Even when a marriage is on the rocks, many people still do not want to get divorced. If you are ready to move on from your marriage, but your spouse won’t sign the paperwork, what are your options?
The Initial Petition
When a person refuses to sign the initial petition asking for a divorce, his or her spouse can file the paperwork anyway. The initial petition does not have to be signed by both parties, and the case can begin without the other person’s consent.
However, if the spouse refuses to sign the petition, then he or she must be legally served with the documents. The paperwork can be served on the person by anyone over the age of 18, but service is usually made through the Sheriff’s Office or a licensed process server.
If the spouse is attempting to avoid the divorce case by hiding from the process servers, the person may be served using the mail system. If all else fails and the person cannot be found and served, the filing spouse may be able to publish a notice in the paper with permission of the court.
During the Case
If your spouse fails to cooperate with the divorce case, the court has the power to move the proceedings along.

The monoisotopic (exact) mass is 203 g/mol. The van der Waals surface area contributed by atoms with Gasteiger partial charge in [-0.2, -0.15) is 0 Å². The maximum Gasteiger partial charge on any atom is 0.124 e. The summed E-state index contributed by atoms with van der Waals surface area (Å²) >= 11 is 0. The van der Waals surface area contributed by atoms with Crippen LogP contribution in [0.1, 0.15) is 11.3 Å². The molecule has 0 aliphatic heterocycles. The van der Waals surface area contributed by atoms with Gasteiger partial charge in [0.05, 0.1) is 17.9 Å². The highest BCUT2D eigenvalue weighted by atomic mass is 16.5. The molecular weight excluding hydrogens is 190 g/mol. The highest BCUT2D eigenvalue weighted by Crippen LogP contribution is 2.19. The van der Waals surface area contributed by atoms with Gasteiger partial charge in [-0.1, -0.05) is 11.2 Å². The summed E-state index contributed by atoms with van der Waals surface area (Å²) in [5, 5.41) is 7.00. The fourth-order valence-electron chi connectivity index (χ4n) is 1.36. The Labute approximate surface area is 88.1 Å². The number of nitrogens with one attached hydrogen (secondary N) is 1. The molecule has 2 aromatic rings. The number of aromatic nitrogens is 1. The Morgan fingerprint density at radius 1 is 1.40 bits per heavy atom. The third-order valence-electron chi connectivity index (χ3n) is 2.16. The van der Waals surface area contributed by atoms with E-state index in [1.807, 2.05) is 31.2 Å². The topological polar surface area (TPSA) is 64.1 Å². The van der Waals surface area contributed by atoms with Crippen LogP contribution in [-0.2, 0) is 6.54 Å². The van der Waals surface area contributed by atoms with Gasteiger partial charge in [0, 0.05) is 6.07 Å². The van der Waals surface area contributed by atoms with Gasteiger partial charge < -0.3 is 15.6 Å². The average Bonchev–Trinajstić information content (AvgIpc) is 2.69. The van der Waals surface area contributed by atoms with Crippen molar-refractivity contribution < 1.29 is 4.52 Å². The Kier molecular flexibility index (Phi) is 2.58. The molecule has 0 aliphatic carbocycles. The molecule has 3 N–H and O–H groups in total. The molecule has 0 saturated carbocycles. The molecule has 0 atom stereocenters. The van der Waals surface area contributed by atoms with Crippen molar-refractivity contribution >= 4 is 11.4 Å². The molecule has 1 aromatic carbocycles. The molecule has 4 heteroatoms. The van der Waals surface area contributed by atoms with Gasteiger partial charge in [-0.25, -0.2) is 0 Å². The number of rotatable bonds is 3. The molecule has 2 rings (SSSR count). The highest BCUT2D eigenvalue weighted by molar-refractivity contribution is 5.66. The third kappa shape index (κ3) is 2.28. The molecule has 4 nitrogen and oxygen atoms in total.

If the spouse refuses to attend court and does not file a response to the divorce petition, the court can enter a default judgment granting the divorce. In many cases, the judge will grant the majority of the relief requested in the divorce petition, and the absent spouse will not be able to contest that decision unless he or she had a valid reason for failing to respond to the case.
If the spouse does file a response to the divorce petition but refuses to participate in the case—for instance, by refusing to attend mediation or by failing to comply with a judge’s orders, then the judge can issue penalties like fines against that spouse and hold him or her in contempt until they comply.
Final Divorce Paperwork
If your spouse stops cooperating with the divorce process after the case begins and will not consent to any settlement agreement, then the court will have no choice but to hold a trial to determine any outstanding issues in the case. Rather than allowing the parties to work out issues like child support or property division between the two of them, the judge will decide everything based on state law and applicable guidelines.
The divorce process is quicker and easier when both parties cooperate with each other. However, if one spouse simply refuses to participate in the divorce, the case will move on with or without that person. If you believe that your spouse will try and stall or delay your divorce case, contact the Washington divorce attorneys at Ashby Law. We can help you move your case forward, and will work to ensure that you receive a divorce agreement that fits your family’s needs.
To schedule your consultation at Ashby Law, contact us today by calling 590-572-3700.